American Sociologist Quotes
It is an ancient custom, as ancient as the Roman Empire, to idolize those whom we honor, to make them larger than life, to give their marvelous accomplishments a magical and mystical origin. By exalting the accomplishments of Martin Luther King Jr. into a legendary tale that is annually told, we fail to recognize his humanity — his personal and public struggles — that are similar to yours and mine. By idolizing those whom we honor, we fail to realize that we could go and do likewise.
Bob Merton became the leader of structural-functional analysis in sociology, and the leader of those sociologists who attempted to create social theories that could be empirically tested... He was an inspirational teacher and editor, and with his students, such as James S. Coleman and Seymour Martin Lipset, among many others who would become leading figures in the field, he helped to build and legitimate the field of sociology in America... For me, he was a model teacher and mentor, a trusted colleague, and a close friend. His death, in many ways, puts a period at the end of 20th Century sociology,
The migratory movement is at once perpetual, partial and universal. It never ceases, it affects every people … [and although] at a given moment it sets in motion only a small number of each population … in fact there is never a moment of immobility for any people, because no migration remains isolated.
The science of human nature belongs to people who are not afraid to live independent lives. They alone have the flexible access to experience which can bring human wisdom and strength into being, and once these assets exist, they will send forth their influence with an authority that cannot be resisted, unmindful of artificial man made boundaries, reaching anywhere in the world.
In general, growth is an intrinsic source of change with potentially unintended effects and some subunits are better positioned than others to protect themselves against such effects. Oligarchical tendencies are present in almost all membership-based organizations, such as unions and voluntary associations, and if unchecked, can lead to transformations. Organizations with diffuse goals or innovative leadership are sometimes able to survive the crisis of complementing their original mission by moving onto other goals.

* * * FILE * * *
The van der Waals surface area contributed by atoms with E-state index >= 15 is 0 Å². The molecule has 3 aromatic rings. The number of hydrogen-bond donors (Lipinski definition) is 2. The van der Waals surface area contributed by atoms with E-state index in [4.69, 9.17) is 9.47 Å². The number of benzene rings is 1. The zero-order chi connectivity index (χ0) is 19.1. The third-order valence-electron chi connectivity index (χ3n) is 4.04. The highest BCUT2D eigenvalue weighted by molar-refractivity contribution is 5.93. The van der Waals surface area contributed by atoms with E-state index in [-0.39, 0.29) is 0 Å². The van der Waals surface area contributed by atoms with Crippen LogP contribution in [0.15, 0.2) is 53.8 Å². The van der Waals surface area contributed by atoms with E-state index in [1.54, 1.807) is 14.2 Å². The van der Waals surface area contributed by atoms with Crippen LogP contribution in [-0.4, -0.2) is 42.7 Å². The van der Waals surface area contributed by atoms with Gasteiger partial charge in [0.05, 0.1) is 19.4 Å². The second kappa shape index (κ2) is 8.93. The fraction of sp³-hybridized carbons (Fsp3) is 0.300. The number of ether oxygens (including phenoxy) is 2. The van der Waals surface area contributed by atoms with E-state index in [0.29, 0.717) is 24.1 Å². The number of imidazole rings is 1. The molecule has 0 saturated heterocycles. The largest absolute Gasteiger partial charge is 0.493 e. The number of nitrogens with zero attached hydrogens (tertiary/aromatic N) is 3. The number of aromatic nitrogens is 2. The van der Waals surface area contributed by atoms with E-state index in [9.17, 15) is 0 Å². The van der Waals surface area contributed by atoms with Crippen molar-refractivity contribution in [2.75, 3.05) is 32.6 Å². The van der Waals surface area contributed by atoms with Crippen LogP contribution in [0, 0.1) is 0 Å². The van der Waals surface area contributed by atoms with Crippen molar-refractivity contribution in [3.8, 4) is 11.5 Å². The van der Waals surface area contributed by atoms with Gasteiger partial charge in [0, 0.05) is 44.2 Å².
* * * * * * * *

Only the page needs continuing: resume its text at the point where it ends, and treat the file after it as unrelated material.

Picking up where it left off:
We use more discriminating intelligence when we buy a used car than when we buy a religion. Buying a used car you at least look underneath the hood, hit the tires, maybe take it to a mechanic to check it out. But in buying a religion you're supposed to wear these narrow blinders, so that if anybody disagrees you can block it out. It's basically, check your brains at the door when you join a religion.
American families are in the process of passing along a $9 trillion legacy from one generation to the next. This is a lot of money, but it is distributed very unevenly..... Hand in hand with this money, I submit, what is really being handed down from generation to generation is the profound legacy of reproducing racial inequality. The legacy is difficult to discern because the language of family heritage hides it from our political consciousness.
Brainwashing is defined as an observable set of transactions between a charismatically-structured collectivity and an isolated agent of the collectivity with the goal of transforming the agent into a deployable agent. Brainwashing is thus a process of ideological resocialization carried out within a structure of charismatic authority.
Moving further away from realist models, we come to some core ideas of modern sociological institutionalism (see DiMaggio & Powell, 1983; Powell & DiMaggio, 1991; Scott, 2001; Jepperson, 2002; Hasse & Kruecken, 2005). Here, actors are substantially empowered and controlled by institutional contexts, and these contexts go far beyond a few norms or network structures. Further, these contexts are by no means simply constructions built up by the contemporary actors themselves, but rather are likely to have prior and exogenous historical origins.
A fundamental problem in such studies stems from the long tradition that has regarded artistic productions as social facts. By regarding such productions as social facts the analyst is relieved of the burden of demonstrating what meanings these productions have for the artist and his audience. It is too frequently assumed that such meanings can be identified by a capable analyst, independent of the interpretations brought to such works by the artist or his audiences. In my judgement artist productions must be seen as interactional creations; the meanings of which arise out of the interactions directed to them by the artist and his audience.